Other legends abound about this place. One of the most famous is that it is supposedly the site of King Arthur's burial and also that here the Holy Grail was brought by Joseph. The mix of lore, legend, myth and history in such an idyllic place makes it a natural for pilgrimages by people of many beliefs, and the area around Glastobury abounds with witches, wiccans, pagans, and Christian religions of all kinds. While we were there a parade of Hare Krishnas passed by, yet another layer of the colorful mix of Glastonbury.

We did not have time to see nearly all of this sacred site, yet another place on our list of places we need to return to.

Copyright Susanna Holstein. All rights reserved. No Republication or Redistribution Allowed without attribution to Susanna Holstein.

Sunday, October 23, 2016

Land's End and Across the Moor

Many, many times our GPS looked like this: 

unnamed roads, many curves, and yep, our speed was 6 miles per hour sometimes! All of these roads led to some fascinating places and unfailingly got us where we wanted to go.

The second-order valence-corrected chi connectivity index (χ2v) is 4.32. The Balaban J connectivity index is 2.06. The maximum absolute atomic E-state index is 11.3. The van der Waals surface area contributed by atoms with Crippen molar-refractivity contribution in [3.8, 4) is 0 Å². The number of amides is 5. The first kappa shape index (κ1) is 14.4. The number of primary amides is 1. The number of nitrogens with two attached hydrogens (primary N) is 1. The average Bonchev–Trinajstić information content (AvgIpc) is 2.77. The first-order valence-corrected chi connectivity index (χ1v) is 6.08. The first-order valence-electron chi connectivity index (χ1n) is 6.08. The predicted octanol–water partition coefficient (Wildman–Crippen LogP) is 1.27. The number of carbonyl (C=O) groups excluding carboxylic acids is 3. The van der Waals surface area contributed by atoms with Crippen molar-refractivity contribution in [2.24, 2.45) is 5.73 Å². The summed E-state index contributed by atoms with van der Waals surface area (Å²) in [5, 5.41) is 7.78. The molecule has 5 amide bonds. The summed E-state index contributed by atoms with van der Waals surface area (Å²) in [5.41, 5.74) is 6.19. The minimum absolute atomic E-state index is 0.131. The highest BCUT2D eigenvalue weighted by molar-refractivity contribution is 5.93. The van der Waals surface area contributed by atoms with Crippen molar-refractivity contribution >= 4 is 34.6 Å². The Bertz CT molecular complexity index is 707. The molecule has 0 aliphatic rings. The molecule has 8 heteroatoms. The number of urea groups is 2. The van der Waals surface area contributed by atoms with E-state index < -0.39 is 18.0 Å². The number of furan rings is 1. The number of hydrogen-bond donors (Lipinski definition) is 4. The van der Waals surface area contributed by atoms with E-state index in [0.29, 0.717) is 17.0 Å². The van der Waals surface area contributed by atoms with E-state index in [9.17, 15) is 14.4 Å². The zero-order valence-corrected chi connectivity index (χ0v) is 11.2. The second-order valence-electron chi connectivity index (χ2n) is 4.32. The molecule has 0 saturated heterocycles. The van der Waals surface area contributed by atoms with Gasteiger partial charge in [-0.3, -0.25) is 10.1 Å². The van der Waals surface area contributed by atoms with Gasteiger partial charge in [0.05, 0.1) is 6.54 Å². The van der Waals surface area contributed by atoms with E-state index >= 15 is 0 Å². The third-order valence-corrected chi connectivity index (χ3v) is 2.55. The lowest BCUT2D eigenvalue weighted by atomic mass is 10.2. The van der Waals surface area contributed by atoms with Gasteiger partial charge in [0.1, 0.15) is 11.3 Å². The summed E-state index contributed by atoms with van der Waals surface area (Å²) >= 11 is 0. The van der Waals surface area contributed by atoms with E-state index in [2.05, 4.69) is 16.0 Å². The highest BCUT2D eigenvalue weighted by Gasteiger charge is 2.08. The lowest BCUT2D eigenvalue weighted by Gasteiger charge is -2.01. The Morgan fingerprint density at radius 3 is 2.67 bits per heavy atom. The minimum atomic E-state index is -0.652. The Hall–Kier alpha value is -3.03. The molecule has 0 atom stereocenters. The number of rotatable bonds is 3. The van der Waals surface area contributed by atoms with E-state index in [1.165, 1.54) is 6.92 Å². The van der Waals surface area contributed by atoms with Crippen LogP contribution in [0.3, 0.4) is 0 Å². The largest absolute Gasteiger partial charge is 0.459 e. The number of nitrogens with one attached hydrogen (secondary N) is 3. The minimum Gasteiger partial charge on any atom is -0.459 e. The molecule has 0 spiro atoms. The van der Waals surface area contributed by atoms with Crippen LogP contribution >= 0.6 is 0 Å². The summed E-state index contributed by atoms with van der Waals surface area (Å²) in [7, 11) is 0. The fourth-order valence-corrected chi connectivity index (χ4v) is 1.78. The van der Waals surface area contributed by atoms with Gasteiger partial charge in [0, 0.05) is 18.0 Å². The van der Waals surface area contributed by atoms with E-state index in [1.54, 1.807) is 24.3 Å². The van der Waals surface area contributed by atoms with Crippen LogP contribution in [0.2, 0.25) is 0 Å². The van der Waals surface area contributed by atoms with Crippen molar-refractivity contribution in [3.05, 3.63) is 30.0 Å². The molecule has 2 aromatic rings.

After leaving Carn Euny, we continued south to Land's End, seeking tea and coffee. The day continued gloomy and rainy, so a nice inn was what we wanted, someplace cozy and out of the weather.

We found it here: The First and Last Inn in England.

Cozy? Times ten!

And historic too--a regular smugglers den in its day, and a gruesome end for the lady innkeeper.

It was difficult to photograph this, but this is a stairwell that led under the inn to the tunnels in the cliffs where the smugglers and wreckers operated.

The inn as it looked in 1826:

We left the comfort of the inn after being thoroughly warmed, and continued to seek the end of England. But when we got there...

5 pounds? Really? Nope, not worth it to us. The attendant was really nice and let us turn around and head back out.

We took the scenic route again, driving along the coast as much as possible as we headed back towards our hotel in New Quay. The day continued dark and stormy, and perhaps that was the perfect way to see this lonely, eerie countryside. (but please pardon the raindrops on the photos).

Ruins of 19th century mining operations were everywhere in the ladscape. Here, what appears to be a row of miners' cottages stand stark by the side of the road.

An ancient cairn, perhaps a signpost of some sort?

The moors fell off steeply to the sea, whose steely color this afternoon blended in with the gray of the sky.